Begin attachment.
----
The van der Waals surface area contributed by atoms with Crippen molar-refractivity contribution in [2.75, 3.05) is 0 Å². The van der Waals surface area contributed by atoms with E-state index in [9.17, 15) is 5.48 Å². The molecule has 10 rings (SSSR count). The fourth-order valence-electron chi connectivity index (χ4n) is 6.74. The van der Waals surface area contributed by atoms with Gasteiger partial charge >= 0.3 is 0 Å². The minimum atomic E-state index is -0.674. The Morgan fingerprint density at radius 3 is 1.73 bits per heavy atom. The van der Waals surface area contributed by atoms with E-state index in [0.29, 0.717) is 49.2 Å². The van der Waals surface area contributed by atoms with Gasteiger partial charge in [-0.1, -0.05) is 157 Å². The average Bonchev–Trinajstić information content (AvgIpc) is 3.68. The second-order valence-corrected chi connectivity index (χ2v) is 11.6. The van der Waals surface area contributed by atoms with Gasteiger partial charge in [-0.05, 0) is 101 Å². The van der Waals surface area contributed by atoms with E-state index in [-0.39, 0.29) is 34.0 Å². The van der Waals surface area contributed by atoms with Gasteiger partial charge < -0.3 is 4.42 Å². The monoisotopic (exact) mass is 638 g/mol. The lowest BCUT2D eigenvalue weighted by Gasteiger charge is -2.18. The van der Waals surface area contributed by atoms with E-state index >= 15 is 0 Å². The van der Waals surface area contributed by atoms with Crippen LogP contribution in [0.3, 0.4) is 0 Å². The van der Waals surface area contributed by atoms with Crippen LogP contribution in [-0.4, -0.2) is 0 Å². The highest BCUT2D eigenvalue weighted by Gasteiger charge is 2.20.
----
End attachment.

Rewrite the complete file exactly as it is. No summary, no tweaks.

The van der Waals surface area contributed by atoms with Crippen molar-refractivity contribution in [2.75, 3.05) is 0 Å². The van der Waals surface area contributed by atoms with E-state index in [9.17, 15) is 5.48 Å². The molecule has 10 rings (SSSR count). The fourth-order valence-electron chi connectivity index (χ4n) is 6.74. The van der Waals surface area contributed by atoms with Gasteiger partial charge >= 0.3 is 0 Å². The minimum atomic E-state index is -0.674. The Morgan fingerprint density at radius 3 is 1.73 bits per heavy atom. The van der Waals surface area contributed by atoms with E-state index in [0.29, 0.717) is 49.2 Å². The van der Waals surface area contributed by atoms with Gasteiger partial charge in [-0.1, -0.05) is 157 Å². The average Bonchev–Trinajstić information content (AvgIpc) is 3.68. The second-order valence-corrected chi connectivity index (χ2v) is 11.6. The van der Waals surface area contributed by atoms with Gasteiger partial charge in [-0.05, 0) is 101 Å². The van der Waals surface area contributed by atoms with E-state index in [-0.39, 0.29) is 34.0 Å². The van der Waals surface area contributed by atoms with Gasteiger partial charge < -0.3 is 4.42 Å². The monoisotopic (exact) mass is 638 g/mol. The lowest BCUT2D eigenvalue weighted by Gasteiger charge is -2.18. The van der Waals surface area contributed by atoms with E-state index >= 15 is 0 Å². The van der Waals surface area contributed by atoms with Crippen LogP contribution in [0.3, 0.4) is 0 Å². The van der Waals surface area contributed by atoms with Crippen LogP contribution in [-0.4, -0.2) is 0 Å². The highest BCUT2D eigenvalue weighted by Gasteiger charge is 2.20.